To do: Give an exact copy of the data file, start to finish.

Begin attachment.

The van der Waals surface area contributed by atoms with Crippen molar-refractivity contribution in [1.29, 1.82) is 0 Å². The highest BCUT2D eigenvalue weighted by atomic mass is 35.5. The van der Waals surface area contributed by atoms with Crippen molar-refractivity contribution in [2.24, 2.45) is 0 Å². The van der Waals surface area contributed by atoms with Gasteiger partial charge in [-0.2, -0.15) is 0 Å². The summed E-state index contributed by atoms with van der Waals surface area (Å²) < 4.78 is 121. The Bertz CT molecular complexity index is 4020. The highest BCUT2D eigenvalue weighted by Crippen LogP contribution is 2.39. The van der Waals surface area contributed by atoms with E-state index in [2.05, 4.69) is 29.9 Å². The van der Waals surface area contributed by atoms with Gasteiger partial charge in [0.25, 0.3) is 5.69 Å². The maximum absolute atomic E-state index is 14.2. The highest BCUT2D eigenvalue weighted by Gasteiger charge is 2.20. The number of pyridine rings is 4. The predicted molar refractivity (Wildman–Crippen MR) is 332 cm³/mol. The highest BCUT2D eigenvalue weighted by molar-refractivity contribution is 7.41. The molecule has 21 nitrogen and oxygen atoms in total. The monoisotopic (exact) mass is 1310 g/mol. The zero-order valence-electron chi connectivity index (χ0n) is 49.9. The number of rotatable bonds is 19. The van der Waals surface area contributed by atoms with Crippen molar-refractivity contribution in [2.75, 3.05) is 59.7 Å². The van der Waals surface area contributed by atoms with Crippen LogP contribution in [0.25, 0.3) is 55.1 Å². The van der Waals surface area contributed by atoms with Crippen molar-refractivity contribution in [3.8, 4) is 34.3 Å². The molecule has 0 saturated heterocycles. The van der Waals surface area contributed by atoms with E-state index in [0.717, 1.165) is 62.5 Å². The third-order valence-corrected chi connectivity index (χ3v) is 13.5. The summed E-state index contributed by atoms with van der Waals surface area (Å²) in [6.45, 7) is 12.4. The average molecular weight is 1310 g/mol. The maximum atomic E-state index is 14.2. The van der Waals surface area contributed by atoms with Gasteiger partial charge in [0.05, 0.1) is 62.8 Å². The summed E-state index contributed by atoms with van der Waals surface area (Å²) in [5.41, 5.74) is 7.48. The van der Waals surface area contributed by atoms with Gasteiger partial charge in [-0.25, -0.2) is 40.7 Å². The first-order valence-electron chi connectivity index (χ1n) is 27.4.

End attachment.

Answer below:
The van der Waals surface area contributed by atoms with Crippen molar-refractivity contribution in [1.29, 1.82) is 0 Å². The highest BCUT2D eigenvalue weighted by atomic mass is 35.5. The van der Waals surface area contributed by atoms with Crippen molar-refractivity contribution in [2.24, 2.45) is 0 Å². The van der Waals surface area contributed by atoms with Gasteiger partial charge in [-0.2, -0.15) is 0 Å². The summed E-state index contributed by atoms with van der Waals surface area (Å²) < 4.78 is 121. The Bertz CT molecular complexity index is 4020. The highest BCUT2D eigenvalue weighted by Crippen LogP contribution is 2.39. The van der Waals surface area contributed by atoms with E-state index in [2.05, 4.69) is 29.9 Å². The van der Waals surface area contributed by atoms with Gasteiger partial charge in [0.25, 0.3) is 5.69 Å². The maximum absolute atomic E-state index is 14.2. The highest BCUT2D eigenvalue weighted by Gasteiger charge is 2.20. The number of pyridine rings is 4. The predicted molar refractivity (Wildman–Crippen MR) is 332 cm³/mol. The highest BCUT2D eigenvalue weighted by molar-refractivity contribution is 7.41. The molecule has 21 nitrogen and oxygen atoms in total. The monoisotopic (exact) mass is 1310 g/mol. The zero-order valence-electron chi connectivity index (χ0n) is 49.9. The number of rotatable bonds is 19. The van der Waals surface area contributed by atoms with Crippen molar-refractivity contribution in [2.75, 3.05) is 59.7 Å². The van der Waals surface area contributed by atoms with Crippen LogP contribution in [0.25, 0.3) is 55.1 Å². The van der Waals surface area contributed by atoms with Crippen molar-refractivity contribution in [3.8, 4) is 34.3 Å². The molecule has 0 saturated heterocycles. The van der Waals surface area contributed by atoms with E-state index in [0.717, 1.165) is 62.5 Å². The third-order valence-corrected chi connectivity index (χ3v) is 13.5. The summed E-state index contributed by atoms with van der Waals surface area (Å²) in [6.45, 7) is 12.4. The average molecular weight is 1310 g/mol. The maximum atomic E-state index is 14.2. The van der Waals surface area contributed by atoms with Gasteiger partial charge in [0.05, 0.1) is 62.8 Å². The summed E-state index contributed by atoms with van der Waals surface area (Å²) in [5.41, 5.74) is 7.48. The van der Waals surface area contributed by atoms with Gasteiger partial charge in [-0.25, -0.2) is 40.7 Å². The first-order valence-electron chi connectivity index (χ1n) is 27.4.